Alternatives to litigation
i Overview of alternatives to litigation
Arbitration is a frequently used alternative to litigation in Sweden. Major commercial disputes are generally resolved through arbitration rather than in court. Other forms of alternative dispute resolution, such as mediation or expert opinions, are not widely used.
Arbitration proceedings domiciled in Sweden are regulated by the Swedish Arbitration Act of 1999. As discussed in Section II, a revised Arbitration Act entered into force on 1 March 2019. The Act is based on party autonomy and contains very few mandatory rules. The parties are thus largely free to agree on the conduct of the arbitration proceedings. Although the law does not follow UNCITRAL Model Law in its form, it is very similar in content.
SCC is one of the world’s largest arbitration institutes. In 2020, SCC registered a total of 213 cases, an increase of approximately 22 percent compared with 2019. About 50 percent of these cases were international disputes. The total amount of the dispute in the cases initiated in 2020 was EUR 2 billion. Most of these proceedings were governed by the SCC’s arbitration rules.14
Since 2010, SCC’s arbitration rules contain rules on emergency arbitrators. These rules allow the parties to obtain a temporary interim relief from an arbitrator before an arbitral tribunal has been constituted. The SCC appoints an arbitrator within 24 hours of an application and a decision must as a rule be announced within five days.
In 2021, SCC lunched SCC Express, which is a consent-based procedure that gives the parties to a dispute a legal assessment of the dispute in three weeks, for a fixed fee of € 29,000. The results of the assessment are non-binding unless the parties agree that they shall be binding. Swedish arbitration awards cannot be appealed on the merits. An arbitration award can be declared invalid if it includes a decision on an issue which according to Swedish law may not be decided by arbitrators or if the award, or the manner in which it was announced, is clearly contrary to Swedish public order. Furthermore, a judgment can be appealed and revoked if e.g. the judgment is not covered by a valid arbitration agreement or if the board has exceeded its assignment in a way that has probably affected the outcome of the case.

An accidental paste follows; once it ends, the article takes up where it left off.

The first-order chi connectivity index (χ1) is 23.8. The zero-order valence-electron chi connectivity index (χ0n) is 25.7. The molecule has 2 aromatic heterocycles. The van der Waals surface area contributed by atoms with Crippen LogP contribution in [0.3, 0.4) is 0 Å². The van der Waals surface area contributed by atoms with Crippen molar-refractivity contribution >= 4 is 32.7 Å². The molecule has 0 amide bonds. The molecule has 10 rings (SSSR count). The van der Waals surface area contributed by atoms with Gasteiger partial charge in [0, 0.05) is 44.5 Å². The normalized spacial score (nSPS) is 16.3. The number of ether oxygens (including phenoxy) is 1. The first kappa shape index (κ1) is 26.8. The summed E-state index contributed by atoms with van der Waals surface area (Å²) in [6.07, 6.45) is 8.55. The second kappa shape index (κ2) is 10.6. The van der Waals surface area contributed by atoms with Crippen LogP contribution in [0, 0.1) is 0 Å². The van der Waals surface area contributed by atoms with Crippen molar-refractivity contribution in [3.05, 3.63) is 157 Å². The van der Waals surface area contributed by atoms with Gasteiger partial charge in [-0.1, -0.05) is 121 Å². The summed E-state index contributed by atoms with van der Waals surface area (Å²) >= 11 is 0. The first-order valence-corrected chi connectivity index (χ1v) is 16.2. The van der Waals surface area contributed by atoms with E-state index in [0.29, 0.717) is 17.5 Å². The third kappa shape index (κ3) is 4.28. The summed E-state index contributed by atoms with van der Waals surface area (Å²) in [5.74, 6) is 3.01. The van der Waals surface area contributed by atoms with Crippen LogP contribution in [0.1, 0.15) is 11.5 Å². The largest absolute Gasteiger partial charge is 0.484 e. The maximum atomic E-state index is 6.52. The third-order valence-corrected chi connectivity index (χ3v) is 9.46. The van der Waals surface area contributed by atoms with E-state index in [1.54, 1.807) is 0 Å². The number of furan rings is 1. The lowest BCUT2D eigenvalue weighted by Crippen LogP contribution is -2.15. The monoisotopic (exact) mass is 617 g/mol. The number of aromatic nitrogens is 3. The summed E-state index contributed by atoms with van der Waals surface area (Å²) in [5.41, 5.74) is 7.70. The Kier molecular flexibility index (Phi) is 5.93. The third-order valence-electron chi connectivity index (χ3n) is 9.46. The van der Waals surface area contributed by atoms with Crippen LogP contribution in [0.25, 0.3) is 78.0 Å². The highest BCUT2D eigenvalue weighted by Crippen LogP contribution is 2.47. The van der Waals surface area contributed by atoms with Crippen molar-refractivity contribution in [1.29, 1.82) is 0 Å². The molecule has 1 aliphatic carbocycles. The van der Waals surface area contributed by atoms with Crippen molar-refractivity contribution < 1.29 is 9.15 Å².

Claims for annulment and challenge of arbitration must be brought before the Svea Court of Appeal. Claims for annulment may be brought without time limit. A claim for revocation of an arbitration award must be made within two months from the date on which the party received the arbitration award, unless the arbitration award has been announced in a proceeding initiated before 1 March 2019, in which case the previous three-month period applies.
An arbitration award issued in Sweden may be enforced by the Swedish Enforcement Agency as a court judgment. Sweden is a party to the New York Convention on the Recognition and Enforcement of Foreign Arbitration Judgments and foreign arbitration awards are thus enforceable in Sweden. The grounds for refusal of enforcement set out in Article 5 of the New York Convention have been incorporated into the Arbitration Act. Before applying for enforcement with the Swedish Enforcement Agency, a party must apply for a declaration of enforceability with the Svea Court of Appeal.
Mediation can be agreed between the parties after a dispute has arisen. SCC has its own mediation rules, revised in 2014, which the parties can choose to apply. In business disputes in a general court, the court may decide to appoint a mediator if the parties agree. The courts sometimes also hold more informal conciliation negotiations. In such cases, the judge who conducted the conciliation hearing will not act as judge unless the dispute is resolved.
In an attempt to facilitate mediation as a dispute resolution method, the Swedish Code of Judicial Procedure was revised in 2011 and a new constitution was introduced. The new charter, which implements the Mediation Directive,15 stipulates that settlement agreements entered into after mediation may be executed directly by the Swedish Enforcement Agency. But despite these efforts, mediation is still not widely used to resolve commercial disputes in Sweden.
iv Other forms of alternative dispute resolution
Expert determination is sometimes used to resolve certain disputes under construction contracts or share purchase agreements. This procedure is generally accelerated and results in a decision that is normally binding on the parties as new contractual content.